historical costume, sewing


I am so proud of this dress!  The is definitely one of the most challenging projects I have done.  If you have been following along, you already saw a preview of my cosplay/ historical costuming in which I talk about what goes under the dress.  Now I can tell you about the dress itself!  (I will talk about Wade’s costume in a separate post– this post is already long.)  Quick side note, we wore our costume to what we thought was our friends’ Halloween party, but turned out to be their amazing Princess Bride-themed surprise wedding!!!  So much fun, and I am so happy we got to be there! But first, here is an image of my inspiration.


Wade and I wish we looked as hot as Sam Heughan and Caitriona Balfe.
As I stated in my previous post, I am not trying to copying the dress exactly, but rather making a similar dress in red from a reproduction historical pattern (Reconstructing History #822).  The historical dress I am making is called a robe anglais, which was common in the 18th century.  The fabric is silk satin, purchased from Fabric Mart (they are the only reason I was able to make both of these costumes from wool, silk, and linen within my budget).  My satin is much lighter than the duchess satin used by Terry Dresbach (Outlander’s costumer), but silk duchess satin is at least $50/yard, so that was never going to happen.  I could have gone with polyester, but I HATE polyester.  Also, since it doesn’t breathe and this dress is a lot of fabric, I really wanted to avoid using polyester to make it more comfortable.  (I am super happy I did this; even with silk, it was warm, and I am a cold person.)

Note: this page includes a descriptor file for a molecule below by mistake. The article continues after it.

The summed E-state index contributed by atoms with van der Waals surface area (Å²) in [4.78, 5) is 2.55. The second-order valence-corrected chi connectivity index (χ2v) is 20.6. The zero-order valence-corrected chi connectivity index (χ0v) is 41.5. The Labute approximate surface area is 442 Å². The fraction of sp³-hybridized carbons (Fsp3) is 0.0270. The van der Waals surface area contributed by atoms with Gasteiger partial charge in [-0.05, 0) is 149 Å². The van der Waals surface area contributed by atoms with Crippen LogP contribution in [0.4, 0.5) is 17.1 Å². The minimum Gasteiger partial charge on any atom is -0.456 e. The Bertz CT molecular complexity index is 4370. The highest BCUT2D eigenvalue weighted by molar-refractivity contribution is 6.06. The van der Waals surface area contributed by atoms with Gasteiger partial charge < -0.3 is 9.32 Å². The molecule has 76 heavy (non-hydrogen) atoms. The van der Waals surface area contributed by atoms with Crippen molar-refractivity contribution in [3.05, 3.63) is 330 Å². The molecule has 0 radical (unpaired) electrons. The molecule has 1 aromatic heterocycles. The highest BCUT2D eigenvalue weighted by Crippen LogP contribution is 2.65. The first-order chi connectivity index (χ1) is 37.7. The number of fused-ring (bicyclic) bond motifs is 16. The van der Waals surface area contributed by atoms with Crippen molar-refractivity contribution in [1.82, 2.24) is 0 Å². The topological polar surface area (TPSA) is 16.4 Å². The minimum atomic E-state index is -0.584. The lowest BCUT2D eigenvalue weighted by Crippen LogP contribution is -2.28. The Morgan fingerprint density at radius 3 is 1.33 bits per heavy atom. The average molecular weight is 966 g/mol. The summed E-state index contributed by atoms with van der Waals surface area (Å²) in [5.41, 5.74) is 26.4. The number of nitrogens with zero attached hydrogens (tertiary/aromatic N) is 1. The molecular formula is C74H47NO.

This is our attempt to recreate the promo pic.
Since I had never made anything like this before, I made a muslin of the bodice.  I want to make sure the sizing wasn’t too off, as my stays from the same company ended up too big when I followed their size chart.  I have been less than impressed with Reconstructing History’s patterns overall, mostly due to the instructions.  I am not someone who needs my hand held when it comes to sewing– I make Marfy patterns that have no instructions at all with no trouble.  But with Marfy, they have helpful information printed on the pattern itself.  With Reconstructing History, I had seams that were an inch or more off.  Was I supposed to ease that in?  Was it a mistake in the pattern?  No idea.  Notches that were mentioned in the instructions were absent from the pattern.  Even entire pattern pieces were either non-existent or labeled differently.  Sometimes the instruction were just so confusing that I would have been better off not reading them.  I did appreciate the historical information at the beginning because I enjoyed reading about the extant garments, but if I do more historical costuming in the future I will try a different pattern company.

Wade and I were having too much fun and so ended up taking most of the pics in our friends basement (we were crashing on their futon).
Anyway, once I had used the muslin to know that I was in the ball park, I followed the instructions’ suggestion to use the linen lining to fit the bodice to the stays.  This involved several hours of me hanging out in my shift and stays since taking them on and off fore each trial was too much work.  I then used the altered lining adjust the bodice pattern and cut the real bodice.  The next step in the robe anglais is to make the pleats in the back bodice.  They had suggested pleats marked on the pattern, but the pleats are used to fit the dress, so the marking are just suggestions.  I used Annie to do this even those she is not an exact copy of me because I don’t see how you could pleat it on yourself.  18th century dressmaking techniques were obviously designed to be used by a seamstress making a dress for someone else.  Once I had the pleats pinned, I tried on the dress and made some small corrections.  I then stitched the pleats down to the linen lining, which is really more of an underlining.